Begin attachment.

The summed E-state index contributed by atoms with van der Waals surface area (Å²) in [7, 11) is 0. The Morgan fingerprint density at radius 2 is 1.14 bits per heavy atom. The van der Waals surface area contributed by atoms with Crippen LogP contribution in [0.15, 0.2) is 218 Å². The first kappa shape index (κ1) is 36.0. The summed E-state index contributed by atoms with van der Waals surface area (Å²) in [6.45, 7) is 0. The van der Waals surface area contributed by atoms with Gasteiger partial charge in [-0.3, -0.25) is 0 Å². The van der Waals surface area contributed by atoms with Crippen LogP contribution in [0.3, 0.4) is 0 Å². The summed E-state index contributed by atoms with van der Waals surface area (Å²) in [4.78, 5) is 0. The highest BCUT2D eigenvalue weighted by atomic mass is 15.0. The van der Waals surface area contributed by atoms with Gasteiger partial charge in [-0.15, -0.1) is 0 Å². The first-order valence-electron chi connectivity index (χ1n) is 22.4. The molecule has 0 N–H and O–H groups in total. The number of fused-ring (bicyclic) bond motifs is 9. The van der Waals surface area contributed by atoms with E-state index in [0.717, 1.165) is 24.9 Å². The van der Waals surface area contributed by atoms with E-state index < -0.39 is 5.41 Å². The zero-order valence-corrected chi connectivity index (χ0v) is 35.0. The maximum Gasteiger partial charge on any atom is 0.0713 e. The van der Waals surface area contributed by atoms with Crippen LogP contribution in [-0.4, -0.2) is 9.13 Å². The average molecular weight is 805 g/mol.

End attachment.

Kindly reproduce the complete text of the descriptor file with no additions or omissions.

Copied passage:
The summed E-state index contributed by atoms with van der Waals surface area (Å²) in [7, 11) is 0. The Morgan fingerprint density at radius 2 is 1.14 bits per heavy atom. The van der Waals surface area contributed by atoms with Crippen LogP contribution in [0.15, 0.2) is 218 Å². The first kappa shape index (κ1) is 36.0. The summed E-state index contributed by atoms with van der Waals surface area (Å²) in [6.45, 7) is 0. The van der Waals surface area contributed by atoms with Gasteiger partial charge in [-0.3, -0.25) is 0 Å². The van der Waals surface area contributed by atoms with Crippen LogP contribution in [0.3, 0.4) is 0 Å². The summed E-state index contributed by atoms with van der Waals surface area (Å²) in [4.78, 5) is 0. The highest BCUT2D eigenvalue weighted by atomic mass is 15.0. The van der Waals surface area contributed by atoms with Gasteiger partial charge in [-0.15, -0.1) is 0 Å². The first-order valence-electron chi connectivity index (χ1n) is 22.4. The molecule has 0 N–H and O–H groups in total. The number of fused-ring (bicyclic) bond motifs is 9. The van der Waals surface area contributed by atoms with E-state index in [0.717, 1.165) is 24.9 Å². The van der Waals surface area contributed by atoms with E-state index < -0.39 is 5.41 Å². The zero-order valence-corrected chi connectivity index (χ0v) is 35.0. The maximum Gasteiger partial charge on any atom is 0.0713 e. The van der Waals surface area contributed by atoms with Crippen LogP contribution in [-0.4, -0.2) is 9.13 Å². The average molecular weight is 805 g/mol.